This is day three of a new quarter and the EUR price action is already boring. The forex asset class is being left behind by both equities and fixed income in excitement. Bond dealers are beginning to believe that the worst may be over for US treasuries. Perhaps the debt market can now be priced using fundamentals? While equities have investors with their new risk profiles revisiting 2007 index levels. When can we join in the fun? The market is trying to turn investors attention to the prospect that rally on risk can continue into Q2. Itâ€™s the contrarian who believes we are still in need of real correction to gauge the sustainability of the rally, rather than these contained flat-lining incremental EUR ranges.
The EUR bears nightmare is that a real correction might not arrive until risk markets have rallied further. A realization that the global growth outlook is not that healthy, coupled with elevated energy prices could help to promote a correction in this â€œbull market.â€ In this scenario we would hear more about QE from the Fed and perhaps further manipulation of crudeâ€™s strategic reserves. Maybe it is time for the bears to begin shifting their fears from a â€œnoâ€ correction to one where risk markets will continue to rally â€œwithoutâ€ a correction. It seem either scenario will lead to a messy squeeze.
For now we live off the global PMI scraps, central bank rhetoric and Euro periphery comments. The suspense of the RBA announcement earlier this morning was not worth it. They kept the cash policy rate on hold at +4.25%, and it was no surprise that they also sounded dovish, allowing the AUD to remain on the back foot. Governor Stevens and his policy makers judged that it would be prudent to wait for the inflation data before easing. The policy statement said that, â€œIf demand conditions were to weaken materially, the inflation outlook would provide scope for easier monetary policy.â€ The futures market continues to price in a 75bp ease by year end, a factor that was going to continue to weigh on the currency no matter what.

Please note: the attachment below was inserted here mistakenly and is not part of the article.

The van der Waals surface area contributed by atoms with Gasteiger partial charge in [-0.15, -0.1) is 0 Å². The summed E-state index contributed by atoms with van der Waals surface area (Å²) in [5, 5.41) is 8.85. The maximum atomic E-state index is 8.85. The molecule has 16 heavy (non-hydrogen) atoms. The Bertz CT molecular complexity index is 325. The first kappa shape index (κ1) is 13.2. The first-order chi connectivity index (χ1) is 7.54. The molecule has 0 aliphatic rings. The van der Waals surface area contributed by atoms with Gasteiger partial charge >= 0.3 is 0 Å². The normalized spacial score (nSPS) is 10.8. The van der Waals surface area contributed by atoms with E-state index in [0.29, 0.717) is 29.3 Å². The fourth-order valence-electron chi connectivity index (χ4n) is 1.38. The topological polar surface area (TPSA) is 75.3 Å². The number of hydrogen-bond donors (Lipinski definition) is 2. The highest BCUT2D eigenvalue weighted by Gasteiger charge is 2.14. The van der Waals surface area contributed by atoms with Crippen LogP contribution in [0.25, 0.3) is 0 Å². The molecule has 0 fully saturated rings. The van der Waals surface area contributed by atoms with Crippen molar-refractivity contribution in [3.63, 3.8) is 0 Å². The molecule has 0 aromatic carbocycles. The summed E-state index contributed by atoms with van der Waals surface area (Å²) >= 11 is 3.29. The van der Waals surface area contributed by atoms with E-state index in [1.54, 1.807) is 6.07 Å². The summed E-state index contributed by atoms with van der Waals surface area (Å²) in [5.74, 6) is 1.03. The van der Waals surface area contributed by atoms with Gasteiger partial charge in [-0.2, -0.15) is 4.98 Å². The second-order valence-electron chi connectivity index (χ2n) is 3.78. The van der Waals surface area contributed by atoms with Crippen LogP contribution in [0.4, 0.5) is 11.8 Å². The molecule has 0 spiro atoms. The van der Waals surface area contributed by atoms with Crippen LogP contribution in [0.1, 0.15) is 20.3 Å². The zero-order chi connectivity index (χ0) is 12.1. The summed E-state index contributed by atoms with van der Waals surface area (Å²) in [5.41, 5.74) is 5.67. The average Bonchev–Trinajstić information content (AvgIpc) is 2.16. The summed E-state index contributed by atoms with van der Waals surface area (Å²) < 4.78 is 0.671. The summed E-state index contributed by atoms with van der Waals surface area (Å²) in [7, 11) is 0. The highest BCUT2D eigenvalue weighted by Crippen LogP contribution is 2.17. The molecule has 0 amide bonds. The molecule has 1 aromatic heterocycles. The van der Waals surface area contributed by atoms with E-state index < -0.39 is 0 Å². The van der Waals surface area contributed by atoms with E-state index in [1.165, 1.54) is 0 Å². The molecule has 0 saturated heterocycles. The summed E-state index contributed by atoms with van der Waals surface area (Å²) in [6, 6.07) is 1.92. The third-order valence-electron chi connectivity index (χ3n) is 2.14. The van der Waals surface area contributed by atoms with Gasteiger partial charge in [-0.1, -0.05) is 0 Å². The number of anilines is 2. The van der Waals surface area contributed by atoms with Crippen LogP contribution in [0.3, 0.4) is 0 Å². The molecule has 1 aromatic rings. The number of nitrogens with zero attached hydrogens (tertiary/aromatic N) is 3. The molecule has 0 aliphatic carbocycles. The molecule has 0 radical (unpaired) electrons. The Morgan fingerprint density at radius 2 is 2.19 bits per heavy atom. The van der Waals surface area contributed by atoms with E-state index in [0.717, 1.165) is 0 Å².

Equity markets, to this point, have had a very strong start to Q2, largely on better than expected UK, US and Chinese PMI data. Last nights Chinese non-manufacturing sectors release was no different. It rose to 58.0 in March from an upwardly adjusted 57.3 in February. Even with the seasonal adjustments, the current level of the PMI is historically knocking at the high end of its range. Another factor bullish for risk, despite the Euro-zones periphery concerns. Spanish worries will continue to try and act like a dead weight no matter what positive economic data is being thrown at investors this morning.
With the global economic calendar being rather quiet today, market focus will probably fixate on the FOMCâ€™s minutes this afternoon. The most recent statement featured an acknowledgement of improved labor market data and of higher energy prices. However, many believe that the minutes might provide details on the pros and cons of easing policy options. Maybe a mention of operation twist, sterilized and/or unsterilized security buying? However, none of this is a perquisite to rebuild QE expectations.